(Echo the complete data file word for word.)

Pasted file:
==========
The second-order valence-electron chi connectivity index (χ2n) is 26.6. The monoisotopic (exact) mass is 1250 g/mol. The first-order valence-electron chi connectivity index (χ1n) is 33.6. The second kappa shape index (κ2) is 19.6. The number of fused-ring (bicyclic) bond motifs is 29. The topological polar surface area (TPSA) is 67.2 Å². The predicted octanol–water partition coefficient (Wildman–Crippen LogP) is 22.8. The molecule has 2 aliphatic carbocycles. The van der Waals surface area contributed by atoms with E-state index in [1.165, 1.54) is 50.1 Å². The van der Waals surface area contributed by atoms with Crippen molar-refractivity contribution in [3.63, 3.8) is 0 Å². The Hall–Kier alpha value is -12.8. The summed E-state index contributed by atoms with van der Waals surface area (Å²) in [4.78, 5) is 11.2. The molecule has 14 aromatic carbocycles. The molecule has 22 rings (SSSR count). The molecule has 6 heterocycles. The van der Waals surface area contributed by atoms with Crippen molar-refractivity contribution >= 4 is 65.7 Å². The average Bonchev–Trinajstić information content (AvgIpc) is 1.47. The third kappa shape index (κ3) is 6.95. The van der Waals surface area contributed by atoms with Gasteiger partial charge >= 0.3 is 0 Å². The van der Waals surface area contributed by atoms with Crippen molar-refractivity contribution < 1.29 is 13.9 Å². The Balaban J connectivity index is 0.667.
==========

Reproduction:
The second-order valence-electron chi connectivity index (χ2n) is 26.6. The monoisotopic (exact) mass is 1250 g/mol. The first-order valence-electron chi connectivity index (χ1n) is 33.6. The second kappa shape index (κ2) is 19.6. The number of fused-ring (bicyclic) bond motifs is 29. The topological polar surface area (TPSA) is 67.2 Å². The predicted octanol–water partition coefficient (Wildman–Crippen LogP) is 22.8. The molecule has 2 aliphatic carbocycles. The van der Waals surface area contributed by atoms with E-state index in [1.165, 1.54) is 50.1 Å². The van der Waals surface area contributed by atoms with Crippen molar-refractivity contribution in [3.63, 3.8) is 0 Å². The Hall–Kier alpha value is -12.8. The summed E-state index contributed by atoms with van der Waals surface area (Å²) in [4.78, 5) is 11.2. The molecule has 14 aromatic carbocycles. The molecule has 22 rings (SSSR count). The molecule has 6 heterocycles. The van der Waals surface area contributed by atoms with Crippen molar-refractivity contribution >= 4 is 65.7 Å². The average Bonchev–Trinajstić information content (AvgIpc) is 1.47. The third kappa shape index (κ3) is 6.95. The van der Waals surface area contributed by atoms with Gasteiger partial charge >= 0.3 is 0 Å². The van der Waals surface area contributed by atoms with Crippen molar-refractivity contribution < 1.29 is 13.9 Å². The Balaban J connectivity index is 0.667.